I'm much more worried about the 10%+ dropout rates.
The combination of high housing prices in Bay Area suburbs and more yuppies willing to stay in the city has noticeably altered the demographics. There are now fewer groups of single 20-somethings walking about, and more families.
I will be curious to see the numbers at the next census.
Do you think they'll stick around if they don't get into a well regarded school?
Maybe I spent hours and hours sauntering through all the wrong parts. I could have totally missed the worthwhile bits of the city, just as I can imagine a visitor to Paris doing. But I'm starting to think that the people who live in San Francisco are, in some sense, kidding themselves. Or at least they don't travel much.
(For Europeans, I'd compare the lack of interesting-ness to Geneva, maybe.)
These are things you appreciate and can grow from by living here in the long term, but are easy to miss if all you do is walk around and see low-rise buildings and homeless people. There are far more exciting cities in terms of bustle and grandeur, and more livable, well-maintained, inexpensive cities for everyday activity.
I doubt you've had a chance to explore the city district-by-district if you think it's soulless.
There are many homeless people but they don't bother anyone and they're a product of the city's open culture.
I've lived in few (San Diego, Boston, Phoenix, Los Angeles), visited many more in the US and abroad for work, I'd rank San Francisco near the bottom of the pack.
This might not be the case for you, but many people I've met who really love SF moved here in their 20s. Any city is going to be amazing at that age -- you're young and independent and thriving on the new experiences a city provides. Naturally, you're going to form an attachment.
Most people who move to SF later in their life seem less tolerant of its many problems.
Not saying my impression was right. Maybe there are limits on what can be gleaned from a trip, as suggested by the parent.
Perhaps if you are coming here to conduct commerce and nothing else it will just feel like... a place to conduct commerce! But that's something you can say about every financial district in the world. The places that have "soul" are almost never the places dominated by office towers.
Don't get me wrong, SF has many, many serious problems. Not being a city is not among them.
Uh... it depends on where you draw the line for city.
It could be anywhere between 1 through 21
Definitely not the case. Lots of people live in the city of San Francisco, though it's also true a lot of people commute in from the South and East Bays.
There are good things about the city, but the homeless problem (and really, that's what I think this is about) is a very serious issue that makes the place much, much less desirable.
That describes many cities so much better than it describes SF.
To answer your question. I like it alright. Not enough to live there. But filled with 9-5ers? When I think of SF I think of the incredibly packed dolores park on a sunny saturday, the small 2 story homes running towards the ocean in outer sunset, or the huge amount of music venues.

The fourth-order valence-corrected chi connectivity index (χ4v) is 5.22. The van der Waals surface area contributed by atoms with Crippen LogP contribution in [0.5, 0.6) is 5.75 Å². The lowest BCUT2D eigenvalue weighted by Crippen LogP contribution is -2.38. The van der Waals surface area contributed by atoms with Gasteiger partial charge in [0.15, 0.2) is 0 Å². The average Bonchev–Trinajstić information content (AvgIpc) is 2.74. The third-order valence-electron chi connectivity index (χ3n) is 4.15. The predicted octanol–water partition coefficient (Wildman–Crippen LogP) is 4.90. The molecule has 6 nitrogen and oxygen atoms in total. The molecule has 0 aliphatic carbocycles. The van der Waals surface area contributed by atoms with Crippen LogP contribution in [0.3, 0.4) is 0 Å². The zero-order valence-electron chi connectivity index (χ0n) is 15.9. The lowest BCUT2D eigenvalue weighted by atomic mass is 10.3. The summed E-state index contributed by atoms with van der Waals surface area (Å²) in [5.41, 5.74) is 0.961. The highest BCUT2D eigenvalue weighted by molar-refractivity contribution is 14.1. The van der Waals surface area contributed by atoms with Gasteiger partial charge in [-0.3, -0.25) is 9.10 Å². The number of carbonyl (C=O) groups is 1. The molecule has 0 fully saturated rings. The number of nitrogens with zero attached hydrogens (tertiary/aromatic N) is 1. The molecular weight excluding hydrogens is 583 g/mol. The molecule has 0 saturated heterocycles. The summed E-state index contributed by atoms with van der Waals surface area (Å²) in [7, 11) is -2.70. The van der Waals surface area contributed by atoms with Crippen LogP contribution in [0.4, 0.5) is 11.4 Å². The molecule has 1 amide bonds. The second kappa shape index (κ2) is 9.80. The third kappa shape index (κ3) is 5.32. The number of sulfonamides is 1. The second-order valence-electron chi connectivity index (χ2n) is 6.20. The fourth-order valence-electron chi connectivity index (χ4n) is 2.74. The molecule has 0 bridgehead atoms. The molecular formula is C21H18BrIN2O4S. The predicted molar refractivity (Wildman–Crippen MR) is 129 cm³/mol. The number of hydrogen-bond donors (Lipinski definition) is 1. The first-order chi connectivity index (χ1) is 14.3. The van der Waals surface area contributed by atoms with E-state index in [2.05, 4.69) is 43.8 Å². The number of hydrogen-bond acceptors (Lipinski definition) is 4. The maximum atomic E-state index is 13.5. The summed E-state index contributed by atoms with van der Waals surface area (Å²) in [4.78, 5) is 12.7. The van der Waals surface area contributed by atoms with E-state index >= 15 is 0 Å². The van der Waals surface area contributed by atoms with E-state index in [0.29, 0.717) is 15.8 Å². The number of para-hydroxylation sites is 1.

I lived near 24th and mission spent most of my non-work time in that area (mission / noe valley). I took BART to work and back. I picked up groceries at local grocery stores, fishmonger, and butcher. There was a butcher, fishmonger, and grocery stores nearby, with both south-east asian and hispanic ingredients.
Mission street has various grocery stores, hispanic restaurants, and Sun Fat Seafood. Valencia had some quirky stores, good restaurants, and coffee shops. If you head east on 24th, it's similar to mission, plus dynamo donunts and humphrey slocombe ice cream. West on 24th is Noe Valley, which is a little more upscale and full of people with either strollers or dogs. Lots of single-family and small multi-unit housing in the area.
It had pretty much everything I needed in walking distance.
The financial district does fit your description (it's a ghost town on weekends), but I presume that's typical of financial districts.
But if you lived in say, the Mission, and didn't own a car, those things would be mitigated. (You'd get used to the smell).
For the record, Texas still openly admits to shipping its homeless and drug addicts to California.
San Francisco has more (drug addicts) than (students enrolled in highschool)
San Francisco has more (drug addicts than students) enrolled in highschool.
I'm ashamed to admit I had to follow all the way to the source PDF to figure that one out.
Unless them being enrolled, but not attending class because they are drug addicts makes them not students.
That didn't clear it up for you?
So, it probably would have cleared it up, had I decided that "Marginal Revolution" sounded like a reliable source, or if it had been a bit longer. I skimmed, and that's on me :/
San Francisco has more drug addicts than San Francisco has students enrolled in highschool.
Using a number like 25000 is difficult to understand in your head.
4 years is a lot of time!
You probably see or are aware of high school age individuals throughout your day-to-day.
Now imagine for every 1 high school age young-adult, your city also has 1.5 injection drug addicts.
I think that puts things in perspective pretty well.
I have no doubt there are more drug addicts than high schoolers. I think you'd be hard pressed to find any major city where that isn't true. If your definition of a drug addict is anyone who uses drugs (including marijuana) regularly.